Lightning suspected in Hamilton, Hendricks County house fires
Lightning strikes are the suspected cause of several house fires across central Indiana this morning.
A home in the Sun Chase subdivision in Avon near 100 South and Ronald Reagan Parkway was engulfed in flames a little after 10 a.m.
Firefighters from Plainfield and other departments had to respond due to the overwhelming amount of fire runs in the past 24 hours.
The home is believed to be a loss and neighboring homes suffered minor damage, mainly melted siding.
A teenage girl was sleeping inside the home at the time of the fire.
Neighbors heard the boom and saw the flames and came rushing to help, including a group of men who threw a brick into the home to get inside and check to see if there was anyone in the home.
"Another guy helped us out and we had to bust the window out," said Sabastian Hardimon, a neighbor. "We went inside and there was a girl in the room upstairs. She was asleep and we opened the door and got her out, came downstairs and got out of the house as quick as possible."
The girl was not injured.
It is believed the fire started in the attic of the home and then quickly spread.
"We were inside and all of a sudden my niece was looking out the window," said Carrie Wrenn, a neighbor. "It was just bright light and crazy loud crashing noise, and next thing I knew I heard the fire trucks."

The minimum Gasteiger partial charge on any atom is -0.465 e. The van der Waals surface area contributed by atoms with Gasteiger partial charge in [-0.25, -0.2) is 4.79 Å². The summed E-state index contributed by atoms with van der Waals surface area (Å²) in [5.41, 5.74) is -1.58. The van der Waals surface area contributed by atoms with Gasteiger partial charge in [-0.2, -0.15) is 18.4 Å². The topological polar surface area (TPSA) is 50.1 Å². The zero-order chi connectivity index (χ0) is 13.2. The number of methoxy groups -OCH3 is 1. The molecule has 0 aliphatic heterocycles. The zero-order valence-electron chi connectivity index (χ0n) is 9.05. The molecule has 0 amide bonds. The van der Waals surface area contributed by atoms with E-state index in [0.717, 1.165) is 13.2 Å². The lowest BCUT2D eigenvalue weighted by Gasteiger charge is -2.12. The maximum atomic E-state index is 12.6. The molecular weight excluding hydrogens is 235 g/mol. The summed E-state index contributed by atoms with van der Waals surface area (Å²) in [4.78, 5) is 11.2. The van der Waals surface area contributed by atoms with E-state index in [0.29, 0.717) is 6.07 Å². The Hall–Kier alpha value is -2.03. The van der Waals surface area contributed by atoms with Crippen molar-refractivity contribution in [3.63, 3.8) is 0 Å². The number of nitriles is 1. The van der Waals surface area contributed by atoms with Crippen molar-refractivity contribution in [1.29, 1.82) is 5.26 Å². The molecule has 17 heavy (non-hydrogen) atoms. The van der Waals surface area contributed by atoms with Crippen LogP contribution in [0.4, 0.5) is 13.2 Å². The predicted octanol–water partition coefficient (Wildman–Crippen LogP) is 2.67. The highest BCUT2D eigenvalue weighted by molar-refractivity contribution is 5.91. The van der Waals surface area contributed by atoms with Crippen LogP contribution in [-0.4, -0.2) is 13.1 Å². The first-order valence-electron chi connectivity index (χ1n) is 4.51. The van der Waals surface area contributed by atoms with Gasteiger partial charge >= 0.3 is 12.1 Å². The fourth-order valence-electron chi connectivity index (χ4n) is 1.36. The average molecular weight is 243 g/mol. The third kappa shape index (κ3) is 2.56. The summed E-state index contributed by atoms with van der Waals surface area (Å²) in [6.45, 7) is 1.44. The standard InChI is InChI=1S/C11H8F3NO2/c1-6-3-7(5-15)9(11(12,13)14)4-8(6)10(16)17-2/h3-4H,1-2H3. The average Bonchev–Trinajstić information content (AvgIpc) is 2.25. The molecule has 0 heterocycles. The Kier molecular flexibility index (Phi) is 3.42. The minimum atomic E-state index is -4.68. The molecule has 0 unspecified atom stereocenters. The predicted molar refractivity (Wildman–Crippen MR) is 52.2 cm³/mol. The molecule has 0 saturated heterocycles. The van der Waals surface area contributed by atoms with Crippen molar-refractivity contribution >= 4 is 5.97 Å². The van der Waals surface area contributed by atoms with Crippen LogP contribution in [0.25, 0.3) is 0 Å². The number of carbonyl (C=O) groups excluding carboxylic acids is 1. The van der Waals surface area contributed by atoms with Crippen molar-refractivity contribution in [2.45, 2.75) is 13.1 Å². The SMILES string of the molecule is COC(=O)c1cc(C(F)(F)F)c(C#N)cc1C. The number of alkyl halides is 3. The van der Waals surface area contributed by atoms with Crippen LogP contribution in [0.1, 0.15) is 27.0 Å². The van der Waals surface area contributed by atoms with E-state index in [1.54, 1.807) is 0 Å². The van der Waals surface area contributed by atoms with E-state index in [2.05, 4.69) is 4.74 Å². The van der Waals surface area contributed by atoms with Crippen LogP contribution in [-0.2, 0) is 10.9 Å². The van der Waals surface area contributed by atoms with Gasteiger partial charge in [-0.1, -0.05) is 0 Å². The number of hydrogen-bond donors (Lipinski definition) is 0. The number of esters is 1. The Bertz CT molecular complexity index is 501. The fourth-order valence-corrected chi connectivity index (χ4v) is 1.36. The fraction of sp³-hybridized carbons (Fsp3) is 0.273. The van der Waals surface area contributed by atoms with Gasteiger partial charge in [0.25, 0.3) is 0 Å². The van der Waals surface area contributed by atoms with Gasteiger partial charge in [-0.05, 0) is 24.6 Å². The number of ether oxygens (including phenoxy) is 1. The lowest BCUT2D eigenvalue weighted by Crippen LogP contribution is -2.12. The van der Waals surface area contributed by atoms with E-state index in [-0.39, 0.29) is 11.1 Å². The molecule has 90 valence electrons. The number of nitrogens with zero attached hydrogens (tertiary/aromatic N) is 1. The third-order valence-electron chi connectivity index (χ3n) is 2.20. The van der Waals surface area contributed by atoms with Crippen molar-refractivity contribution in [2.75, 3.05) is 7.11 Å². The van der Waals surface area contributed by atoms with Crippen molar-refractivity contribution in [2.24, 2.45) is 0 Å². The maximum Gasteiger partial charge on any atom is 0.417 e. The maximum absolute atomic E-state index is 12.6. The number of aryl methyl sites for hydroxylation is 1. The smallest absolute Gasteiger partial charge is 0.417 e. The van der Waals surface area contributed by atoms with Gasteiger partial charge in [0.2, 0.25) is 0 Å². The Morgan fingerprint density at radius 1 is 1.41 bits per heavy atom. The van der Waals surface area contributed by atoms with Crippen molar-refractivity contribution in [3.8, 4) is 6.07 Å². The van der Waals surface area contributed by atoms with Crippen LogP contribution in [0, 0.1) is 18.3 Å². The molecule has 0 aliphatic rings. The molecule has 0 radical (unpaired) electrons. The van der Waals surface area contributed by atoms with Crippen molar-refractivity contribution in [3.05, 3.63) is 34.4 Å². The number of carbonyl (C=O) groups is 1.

The mother told firefighters that she has insurance and will be working with her insurance agent.
Firefighters in Hamilton County are checking to see if lightning from this morning's storm is responsible for starting at least three fires.
Chopper 13 HD flew over the 14000 block of Alderbrook Trail in Carmel, where the roof and most of the second floor was heavily damaged by fire. Firefighters in Fishers also battled a fire at a home in the 14000 block of Christie Ann Drive.
Also, a home in the Strathaven addition near 146th and Hazel Dell in Noblesville was also damaged by fire this morning. Indianapolis Fire Department crews were checking out apartment fires near 86th and Allisonville Road and also at Keystone and 71st St.
As firefighters rolled up their hoses from Wednesday's fires, their attention turned to prevention.
"We've been really concerned about what's the best advice to give everybody," said Carmel Fire Marshal Bruce Knott
It turns out, there isn't a clear answer.
"Unfortunately, we cannot find an exact answer to whether the old fashioned lightning rods are the way to go or not the way to go," Knott said.
He says knowing early that your home has been struck is key, since most lightning fires take off in the attic.
Heat-sensing fire detectors can be wired into your existing alarm system.
"The rate of rise heat detector, those detectors will actually sense if the heat goes up a certain number of degrees in a short amount of time," Knott said.